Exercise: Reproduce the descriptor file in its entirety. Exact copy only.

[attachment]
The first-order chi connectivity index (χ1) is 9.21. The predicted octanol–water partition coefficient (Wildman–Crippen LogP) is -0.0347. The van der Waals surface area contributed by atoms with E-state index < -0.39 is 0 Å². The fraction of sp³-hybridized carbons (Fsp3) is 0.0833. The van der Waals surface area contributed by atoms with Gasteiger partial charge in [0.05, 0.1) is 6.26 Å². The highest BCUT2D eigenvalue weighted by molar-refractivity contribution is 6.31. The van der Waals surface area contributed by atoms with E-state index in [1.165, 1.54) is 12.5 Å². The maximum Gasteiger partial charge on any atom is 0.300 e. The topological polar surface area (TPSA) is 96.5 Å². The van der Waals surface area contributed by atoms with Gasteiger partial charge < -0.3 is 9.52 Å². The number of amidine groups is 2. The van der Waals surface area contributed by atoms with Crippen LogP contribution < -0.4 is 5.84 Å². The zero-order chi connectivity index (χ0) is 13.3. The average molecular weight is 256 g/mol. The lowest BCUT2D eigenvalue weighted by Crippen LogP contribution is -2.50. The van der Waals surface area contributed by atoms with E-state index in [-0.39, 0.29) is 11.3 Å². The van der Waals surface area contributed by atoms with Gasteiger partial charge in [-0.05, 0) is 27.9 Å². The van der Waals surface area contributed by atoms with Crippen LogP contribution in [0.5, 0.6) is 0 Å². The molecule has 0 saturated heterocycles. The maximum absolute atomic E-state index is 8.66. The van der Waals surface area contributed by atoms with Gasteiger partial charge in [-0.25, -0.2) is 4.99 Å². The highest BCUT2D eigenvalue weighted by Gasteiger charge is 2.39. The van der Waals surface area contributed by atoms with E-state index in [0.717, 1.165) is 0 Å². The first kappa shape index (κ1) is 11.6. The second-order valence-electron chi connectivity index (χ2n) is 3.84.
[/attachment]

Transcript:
The first-order chi connectivity index (χ1) is 9.21. The predicted octanol–water partition coefficient (Wildman–Crippen LogP) is -0.0347. The van der Waals surface area contributed by atoms with E-state index < -0.39 is 0 Å². The fraction of sp³-hybridized carbons (Fsp3) is 0.0833. The van der Waals surface area contributed by atoms with Gasteiger partial charge in [0.05, 0.1) is 6.26 Å². The highest BCUT2D eigenvalue weighted by molar-refractivity contribution is 6.31. The van der Waals surface area contributed by atoms with E-state index in [1.165, 1.54) is 12.5 Å². The maximum Gasteiger partial charge on any atom is 0.300 e. The topological polar surface area (TPSA) is 96.5 Å². The van der Waals surface area contributed by atoms with Gasteiger partial charge < -0.3 is 9.52 Å². The number of amidine groups is 2. The van der Waals surface area contributed by atoms with Crippen LogP contribution < -0.4 is 5.84 Å². The zero-order chi connectivity index (χ0) is 13.3. The average molecular weight is 256 g/mol. The lowest BCUT2D eigenvalue weighted by Crippen LogP contribution is -2.50. The van der Waals surface area contributed by atoms with E-state index in [-0.39, 0.29) is 11.3 Å². The van der Waals surface area contributed by atoms with Gasteiger partial charge in [-0.05, 0) is 27.9 Å². The van der Waals surface area contributed by atoms with Crippen LogP contribution in [0.5, 0.6) is 0 Å². The molecule has 0 saturated heterocycles. The maximum absolute atomic E-state index is 8.66. The van der Waals surface area contributed by atoms with Gasteiger partial charge in [-0.25, -0.2) is 4.99 Å². The highest BCUT2D eigenvalue weighted by Gasteiger charge is 2.39. The van der Waals surface area contributed by atoms with E-state index in [0.717, 1.165) is 0 Å². The first kappa shape index (κ1) is 11.6. The second-order valence-electron chi connectivity index (χ2n) is 3.84.